On a street in Hong Kong's Tsimshatsui shopping district, Michael Ying points at a giant neon sign and breaks into a smile. Do you see that? That's my store! exclaims the chief executive of the global fashion chain Esprit. But for a man who takes such pleasure in seeing his firm's name in lights, Ying does not insist on wearing it. His white shirt and khakis are from a recent trip to the bargain mecca of Shenzhen, just across the border in China. This is cheap, 50 bucks ($6.50), he says proudly, pulling his collar. I don't care about labels. I care about comfort. Ying can afford to be comfortable. His Esprit Holdings, with 446 stores in 40 countries across Asia and Europe, posted revenues of $660 million last year and appears likely to improve on that. Profits are already up 26% so far this year, and the company has almost no debt--impressive feats at a time when many Asian retailers are still reeling from the region's financial crisis. This month Esprit, in partnership with Hong Kong hair stylist Kim Robinson, will open a 2,800-sq-m megastore-cum-salon. It's a new retail concept in Asia, where stores tend to be small and rarely combine fashion and hair cutting. Esprit is not just about clothing, says Ying, Esprit is a style and an attitude. Esprit defines life.
Ying, who started the Hong Kong operations of the now split American company in 1974, last year bought Esprit's European operations. He also acquired 60% of cosmetics firm Red Earth International. All of this expansion makes Ying, at 49, perhaps Asia's most important unknown fashion mogul. Outside the industry, few people have heard of him. Nor does he look--or live--the part. A kinetic man with a toothsome grin and roaring laugh, the 1.65-m Ying avoids parties, gossip columns and the company of beautiful models. Being an Average Joe instead of a Glamour Gus makes good business sense, he says. In a business like Esprit, you have to understand the psychology of the masses, explains Ying. Watching people on the street tells you a lot about what's in and what's out.
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Ying got his education on the streets of Hong Kong. Born in the nearby Chinese city of Guangzhou, he moved with his parents and a sister to the British colony as an infant and grew up in a tiny flat in the seedy Mongkok district. After high school, he worked in 1968 as a reservations clerk for Cathay Pacific Airways for $60 a month. Next, he was an errand boy in the territory's then-booming garment industry. One day in the early 1970s, Doug and Susie Tompkins, the San Francisco couple who had founded Esprit a few years earlier, walked into the factory where he was working. We were looking at some samples, says Susie. Ying came over and asked if we needed help. He struck me as confident and smart.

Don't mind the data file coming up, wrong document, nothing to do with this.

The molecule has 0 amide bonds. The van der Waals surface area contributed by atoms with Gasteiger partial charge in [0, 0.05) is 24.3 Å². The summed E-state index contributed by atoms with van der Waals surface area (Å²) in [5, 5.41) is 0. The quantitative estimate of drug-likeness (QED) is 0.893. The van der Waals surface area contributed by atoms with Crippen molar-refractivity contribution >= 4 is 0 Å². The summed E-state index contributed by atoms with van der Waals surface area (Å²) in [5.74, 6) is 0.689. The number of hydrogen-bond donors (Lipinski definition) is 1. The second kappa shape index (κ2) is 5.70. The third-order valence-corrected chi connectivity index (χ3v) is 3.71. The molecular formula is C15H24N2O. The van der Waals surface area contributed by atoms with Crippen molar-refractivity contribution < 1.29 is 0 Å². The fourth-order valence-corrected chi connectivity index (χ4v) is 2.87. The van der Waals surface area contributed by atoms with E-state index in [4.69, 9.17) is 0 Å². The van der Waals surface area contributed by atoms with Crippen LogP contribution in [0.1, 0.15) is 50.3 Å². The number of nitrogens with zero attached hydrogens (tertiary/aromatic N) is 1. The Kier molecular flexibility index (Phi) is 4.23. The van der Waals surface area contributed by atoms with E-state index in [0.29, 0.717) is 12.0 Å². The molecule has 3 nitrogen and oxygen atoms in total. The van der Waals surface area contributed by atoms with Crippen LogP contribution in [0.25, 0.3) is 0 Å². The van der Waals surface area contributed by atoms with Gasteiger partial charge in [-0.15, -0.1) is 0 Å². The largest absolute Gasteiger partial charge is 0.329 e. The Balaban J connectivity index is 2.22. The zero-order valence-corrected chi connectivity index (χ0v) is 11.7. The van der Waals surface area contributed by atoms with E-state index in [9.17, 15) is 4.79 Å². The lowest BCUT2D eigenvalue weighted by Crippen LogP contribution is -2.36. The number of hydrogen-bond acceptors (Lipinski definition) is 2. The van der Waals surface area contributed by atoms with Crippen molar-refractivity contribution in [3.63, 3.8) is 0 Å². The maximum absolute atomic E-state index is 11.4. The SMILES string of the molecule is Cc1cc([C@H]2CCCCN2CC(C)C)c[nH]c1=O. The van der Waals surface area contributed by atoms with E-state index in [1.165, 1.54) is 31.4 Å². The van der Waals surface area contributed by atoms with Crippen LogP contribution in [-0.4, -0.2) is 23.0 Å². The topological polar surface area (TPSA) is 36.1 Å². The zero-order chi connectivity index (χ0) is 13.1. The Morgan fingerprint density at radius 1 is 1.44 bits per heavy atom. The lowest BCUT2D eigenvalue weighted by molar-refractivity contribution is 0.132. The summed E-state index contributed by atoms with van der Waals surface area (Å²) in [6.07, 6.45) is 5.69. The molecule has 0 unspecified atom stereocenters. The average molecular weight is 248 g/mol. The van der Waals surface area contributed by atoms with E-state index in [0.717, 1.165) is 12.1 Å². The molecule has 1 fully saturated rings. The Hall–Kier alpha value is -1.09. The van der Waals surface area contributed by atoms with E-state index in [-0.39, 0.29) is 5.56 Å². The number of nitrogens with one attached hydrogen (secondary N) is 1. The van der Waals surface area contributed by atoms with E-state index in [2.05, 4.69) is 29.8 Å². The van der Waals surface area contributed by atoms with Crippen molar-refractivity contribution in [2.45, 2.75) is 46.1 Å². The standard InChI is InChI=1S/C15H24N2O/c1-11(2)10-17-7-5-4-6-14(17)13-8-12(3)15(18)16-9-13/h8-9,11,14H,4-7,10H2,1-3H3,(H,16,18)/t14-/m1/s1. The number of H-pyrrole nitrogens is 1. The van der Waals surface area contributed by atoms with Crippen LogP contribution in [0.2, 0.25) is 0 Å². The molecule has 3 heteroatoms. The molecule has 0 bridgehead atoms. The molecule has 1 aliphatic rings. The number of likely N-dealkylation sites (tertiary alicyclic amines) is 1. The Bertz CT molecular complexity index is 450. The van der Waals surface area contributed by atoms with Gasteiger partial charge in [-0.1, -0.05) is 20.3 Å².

In 1972, Ying became the Tompkins' agent in Hong Kong. Two years later, he borrowed $2,600 to join the couple as a partner and formed the company that evolved into Esprit Asia. While the Tompkins focused on the U.S. market and expansion into Europe, Ying was given a free hand to tend to the Asian operations. In 1993, Ying and the Tompkins listed the company on the Hong Kong Stock Exchange. Three years later, the Tompkins sold their shares in Esprit Asia to Ying while the U.S. arm went into receivership.
Ying's ambition is to reunite Esprit Asia with the U.S. firm, of which he owns 5%. (His other dream is to become a professional golfer, but he knows that is unlikely.) He realizes that a worldwide Esprit may take some time to build, and he doesn't really have a firm plan for reunification. Like a marriage, says Ying, things have to be taken naturally. Besides, he has enough on his plate already. There's the Hong Kong megastore-cum-salon, for a start. And Ying keeps adding stores in China: he currently has 50.
At the same time, Esprit faces a number of formidable rivals in the medium-priced casual-wear business in Europe and Asia--Gap, Giordano, U2, Bossini, Next, Oasis. Keenly aware of the competition, Ying makes daily visits to his outlets to check details of the clothes and the store layouts, and to ensure that his employees are on top of things. Running this business is like a religion, says Ying, You have to indoctrinate your staff and make them believe what they do is right. Industry experts apparently believe Esprit is doing things right. I think its future will be quite good, says Kent Chan, a retail analyst at Salomon Smith Barney in Hong Kong. Europe will continue to perform while Esprit expands into the Asian recovery. Just don't expect Michael Ying to stop shopping in Shenzhen any time soon.